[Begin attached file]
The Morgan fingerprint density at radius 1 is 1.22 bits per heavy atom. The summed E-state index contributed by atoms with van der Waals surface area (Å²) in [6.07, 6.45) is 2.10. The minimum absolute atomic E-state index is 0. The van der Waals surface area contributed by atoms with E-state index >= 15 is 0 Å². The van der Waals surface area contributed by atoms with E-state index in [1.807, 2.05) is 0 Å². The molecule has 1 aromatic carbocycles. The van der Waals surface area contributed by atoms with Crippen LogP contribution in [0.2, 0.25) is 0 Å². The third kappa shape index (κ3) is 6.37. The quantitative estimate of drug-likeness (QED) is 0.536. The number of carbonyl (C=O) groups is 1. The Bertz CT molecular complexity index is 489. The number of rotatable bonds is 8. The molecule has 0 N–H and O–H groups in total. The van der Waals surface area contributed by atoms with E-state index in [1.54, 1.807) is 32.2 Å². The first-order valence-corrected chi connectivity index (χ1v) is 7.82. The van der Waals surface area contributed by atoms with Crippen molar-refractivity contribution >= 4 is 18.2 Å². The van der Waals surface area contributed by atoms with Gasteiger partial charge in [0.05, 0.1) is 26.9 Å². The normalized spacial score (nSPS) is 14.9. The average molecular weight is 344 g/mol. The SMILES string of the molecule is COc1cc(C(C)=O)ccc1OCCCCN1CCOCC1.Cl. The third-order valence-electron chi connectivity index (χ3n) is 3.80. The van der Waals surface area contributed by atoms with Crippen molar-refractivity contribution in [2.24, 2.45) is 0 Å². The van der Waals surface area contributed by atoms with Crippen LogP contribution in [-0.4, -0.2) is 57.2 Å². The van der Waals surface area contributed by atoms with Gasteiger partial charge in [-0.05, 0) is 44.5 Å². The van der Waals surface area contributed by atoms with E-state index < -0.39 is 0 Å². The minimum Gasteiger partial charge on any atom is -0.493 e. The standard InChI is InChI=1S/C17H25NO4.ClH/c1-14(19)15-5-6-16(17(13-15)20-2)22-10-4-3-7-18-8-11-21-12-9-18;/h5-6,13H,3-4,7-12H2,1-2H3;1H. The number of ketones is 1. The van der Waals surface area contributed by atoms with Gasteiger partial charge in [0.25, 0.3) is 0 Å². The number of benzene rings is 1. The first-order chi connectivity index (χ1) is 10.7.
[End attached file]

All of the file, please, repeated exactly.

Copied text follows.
The Morgan fingerprint density at radius 1 is 1.22 bits per heavy atom. The summed E-state index contributed by atoms with van der Waals surface area (Å²) in [6.07, 6.45) is 2.10. The minimum absolute atomic E-state index is 0. The van der Waals surface area contributed by atoms with E-state index >= 15 is 0 Å². The van der Waals surface area contributed by atoms with E-state index in [1.807, 2.05) is 0 Å². The molecule has 1 aromatic carbocycles. The van der Waals surface area contributed by atoms with Crippen LogP contribution in [0.2, 0.25) is 0 Å². The third kappa shape index (κ3) is 6.37. The quantitative estimate of drug-likeness (QED) is 0.536. The number of carbonyl (C=O) groups is 1. The Bertz CT molecular complexity index is 489. The number of rotatable bonds is 8. The molecule has 0 N–H and O–H groups in total. The van der Waals surface area contributed by atoms with E-state index in [1.54, 1.807) is 32.2 Å². The first-order valence-corrected chi connectivity index (χ1v) is 7.82. The van der Waals surface area contributed by atoms with Crippen molar-refractivity contribution >= 4 is 18.2 Å². The van der Waals surface area contributed by atoms with Gasteiger partial charge in [0.05, 0.1) is 26.9 Å². The normalized spacial score (nSPS) is 14.9. The average molecular weight is 344 g/mol. The SMILES string of the molecule is COc1cc(C(C)=O)ccc1OCCCCN1CCOCC1.Cl. The third-order valence-electron chi connectivity index (χ3n) is 3.80. The van der Waals surface area contributed by atoms with Crippen molar-refractivity contribution in [2.24, 2.45) is 0 Å². The van der Waals surface area contributed by atoms with Crippen LogP contribution in [-0.4, -0.2) is 57.2 Å². The van der Waals surface area contributed by atoms with Gasteiger partial charge in [-0.05, 0) is 44.5 Å². The van der Waals surface area contributed by atoms with E-state index < -0.39 is 0 Å². The minimum Gasteiger partial charge on any atom is -0.493 e. The standard InChI is InChI=1S/C17H25NO4.ClH/c1-14(19)15-5-6-16(17(13-15)20-2)22-10-4-3-7-18-8-11-21-12-9-18;/h5-6,13H,3-4,7-12H2,1-2H3;1H. The number of ketones is 1. The van der Waals surface area contributed by atoms with Gasteiger partial charge in [0.25, 0.3) is 0 Å². The number of benzene rings is 1. The first-order chi connectivity index (χ1) is 10.7.